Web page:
What the Kyle Rittenhouse Verdict Tells Us About Domestic Violence

Cornell Law professor Sherry F. Colb reflects on what the acquittal of Kyle Rittenhouse tells us about domestic violence and society’s expectations based on gender. Professor Colb argues that the law of self-defense, especially as it is developing away from the duty to retreat, demonstrates gender inequality within the criminal justice system by favoring testosterone-fueled vigilantes over the women who choose to survive rather than succumb to domestic violence.

A Tale of Two Juries

Texas law professor Jeffrey Abramson comments on two jury verdicts last week—the acquittal of Kyle Rittenhouse in Kenosha, Wisconsin, and the conviction of three men who attacked and killed Ahmaud Arbery in Brunswick, Georgia—that demonstrate our country’s division over race, guns, vigilantism, and self-defense. Professor Abramson notes that when evidence is borderline, as it was in the Rittenhouse trial, jurors are “liberated” to decide on the basis of their own sentiments and values. Professor Abramson argues that the rushed jury selection process in the Rittenhouse trial effectively placed the Second Amendment, rather than the individual defendant himself, on trial.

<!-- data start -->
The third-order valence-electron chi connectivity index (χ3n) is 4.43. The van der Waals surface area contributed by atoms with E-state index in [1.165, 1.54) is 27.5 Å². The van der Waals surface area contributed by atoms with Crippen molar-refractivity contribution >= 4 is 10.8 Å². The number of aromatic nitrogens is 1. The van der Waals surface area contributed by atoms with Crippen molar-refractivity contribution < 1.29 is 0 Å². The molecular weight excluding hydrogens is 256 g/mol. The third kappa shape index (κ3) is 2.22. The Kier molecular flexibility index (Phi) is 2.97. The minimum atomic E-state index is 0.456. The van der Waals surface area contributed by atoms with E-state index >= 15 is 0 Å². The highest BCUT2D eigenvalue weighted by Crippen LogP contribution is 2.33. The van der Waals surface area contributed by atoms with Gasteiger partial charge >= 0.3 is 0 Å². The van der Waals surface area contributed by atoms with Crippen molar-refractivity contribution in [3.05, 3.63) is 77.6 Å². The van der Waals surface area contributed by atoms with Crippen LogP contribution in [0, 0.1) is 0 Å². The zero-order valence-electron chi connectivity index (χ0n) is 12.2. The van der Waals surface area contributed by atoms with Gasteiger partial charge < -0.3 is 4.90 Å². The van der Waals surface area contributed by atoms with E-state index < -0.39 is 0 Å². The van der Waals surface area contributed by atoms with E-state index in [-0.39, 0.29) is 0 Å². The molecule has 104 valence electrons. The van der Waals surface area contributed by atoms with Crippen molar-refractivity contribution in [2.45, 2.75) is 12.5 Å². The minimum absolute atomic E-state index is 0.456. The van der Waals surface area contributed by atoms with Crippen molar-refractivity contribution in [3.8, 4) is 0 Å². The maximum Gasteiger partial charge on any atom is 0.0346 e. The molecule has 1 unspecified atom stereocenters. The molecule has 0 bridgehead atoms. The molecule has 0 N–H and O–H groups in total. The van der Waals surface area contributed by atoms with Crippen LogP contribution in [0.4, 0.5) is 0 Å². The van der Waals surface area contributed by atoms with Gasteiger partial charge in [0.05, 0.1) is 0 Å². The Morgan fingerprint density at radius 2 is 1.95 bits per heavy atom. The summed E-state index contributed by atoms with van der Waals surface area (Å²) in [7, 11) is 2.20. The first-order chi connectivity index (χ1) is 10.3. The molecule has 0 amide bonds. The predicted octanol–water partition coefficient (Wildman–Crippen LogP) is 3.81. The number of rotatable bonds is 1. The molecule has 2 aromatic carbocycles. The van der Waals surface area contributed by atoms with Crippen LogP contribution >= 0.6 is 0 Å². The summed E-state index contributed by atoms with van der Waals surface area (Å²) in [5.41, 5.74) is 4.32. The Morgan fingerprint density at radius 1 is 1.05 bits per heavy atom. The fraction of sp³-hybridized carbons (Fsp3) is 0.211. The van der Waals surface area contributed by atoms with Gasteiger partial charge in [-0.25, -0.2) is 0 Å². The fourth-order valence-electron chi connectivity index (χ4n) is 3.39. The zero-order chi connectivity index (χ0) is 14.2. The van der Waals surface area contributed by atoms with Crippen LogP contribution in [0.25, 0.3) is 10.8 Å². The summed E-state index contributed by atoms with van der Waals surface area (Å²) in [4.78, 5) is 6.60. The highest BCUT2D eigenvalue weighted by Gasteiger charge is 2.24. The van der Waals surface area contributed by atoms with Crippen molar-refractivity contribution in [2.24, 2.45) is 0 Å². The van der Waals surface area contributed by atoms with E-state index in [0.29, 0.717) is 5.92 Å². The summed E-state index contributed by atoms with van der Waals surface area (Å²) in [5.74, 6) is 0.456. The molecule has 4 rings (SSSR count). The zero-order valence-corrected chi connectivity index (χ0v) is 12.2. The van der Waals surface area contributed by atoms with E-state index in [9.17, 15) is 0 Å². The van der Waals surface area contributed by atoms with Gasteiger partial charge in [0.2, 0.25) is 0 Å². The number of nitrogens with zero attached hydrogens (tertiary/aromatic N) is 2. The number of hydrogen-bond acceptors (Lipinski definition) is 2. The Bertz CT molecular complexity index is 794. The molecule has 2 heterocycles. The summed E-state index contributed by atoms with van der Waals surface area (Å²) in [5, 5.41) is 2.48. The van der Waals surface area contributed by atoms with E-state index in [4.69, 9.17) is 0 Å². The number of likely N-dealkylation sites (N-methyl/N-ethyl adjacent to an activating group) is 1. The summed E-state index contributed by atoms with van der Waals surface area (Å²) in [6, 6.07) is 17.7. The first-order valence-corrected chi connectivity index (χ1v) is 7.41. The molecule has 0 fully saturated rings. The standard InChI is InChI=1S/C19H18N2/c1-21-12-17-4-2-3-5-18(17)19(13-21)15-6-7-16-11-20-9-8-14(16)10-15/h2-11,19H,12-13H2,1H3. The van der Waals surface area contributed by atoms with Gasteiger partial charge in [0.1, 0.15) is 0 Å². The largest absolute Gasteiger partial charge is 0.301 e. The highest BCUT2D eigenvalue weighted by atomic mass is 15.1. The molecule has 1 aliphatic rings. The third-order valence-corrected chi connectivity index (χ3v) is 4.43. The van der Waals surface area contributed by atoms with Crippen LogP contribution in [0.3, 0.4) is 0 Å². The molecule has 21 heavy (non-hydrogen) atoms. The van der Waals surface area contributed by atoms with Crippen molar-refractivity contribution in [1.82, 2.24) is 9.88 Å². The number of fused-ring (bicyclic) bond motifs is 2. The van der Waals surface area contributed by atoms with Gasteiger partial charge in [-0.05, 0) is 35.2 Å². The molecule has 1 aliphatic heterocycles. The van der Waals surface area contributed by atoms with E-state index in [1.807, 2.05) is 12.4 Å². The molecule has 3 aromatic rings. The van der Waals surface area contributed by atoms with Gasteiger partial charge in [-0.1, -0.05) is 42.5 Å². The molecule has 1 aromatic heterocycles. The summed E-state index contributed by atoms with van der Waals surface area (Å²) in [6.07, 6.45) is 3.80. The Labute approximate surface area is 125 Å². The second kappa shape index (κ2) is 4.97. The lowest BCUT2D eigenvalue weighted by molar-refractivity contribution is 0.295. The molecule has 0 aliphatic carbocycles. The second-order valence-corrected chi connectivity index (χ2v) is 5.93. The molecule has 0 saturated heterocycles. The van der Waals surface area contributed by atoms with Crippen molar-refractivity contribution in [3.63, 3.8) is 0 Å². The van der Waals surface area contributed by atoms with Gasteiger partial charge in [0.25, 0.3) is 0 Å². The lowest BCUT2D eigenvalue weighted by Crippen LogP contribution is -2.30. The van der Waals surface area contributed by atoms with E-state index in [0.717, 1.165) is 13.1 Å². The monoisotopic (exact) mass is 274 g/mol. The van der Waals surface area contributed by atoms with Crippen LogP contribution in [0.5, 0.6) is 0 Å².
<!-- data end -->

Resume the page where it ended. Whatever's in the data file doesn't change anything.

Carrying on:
Why California Should Abolish Its Death Penalty and Why It Matters What That State Does

Amherst professor Austin Sarat calls upon California Governor Gavin Newsom to ask the state legislature to end capital punishment. Professor Sarat explains why this route is superior to the direct democracy route (which failed in both 2012 and 2016) and why it’s so important that California abolish the death penalty.

Democrats Should Accept Mitch McConnell’s Debt Ceiling Offer as a Holiday Gift

Cornell Law professor Michael C. Dorf explains why Democrats should accept without further delay Senator Mitch McConnell’s offer of a streamlined process to pass a debt ceiling increase via the reconciliation process. Professor Dorf points out that due to opposition to filibuster reform by Democratic Senators Joe Manchin and Kyrsten Sinema, this is the only way to avoid an economic catastrophe as a result of the debt ceiling crisis.

The Fifth Circuit Completely Botches the Federal Constitutional Issues Raised by OSHA’s Vaccine and Testing Requirements for Large Employers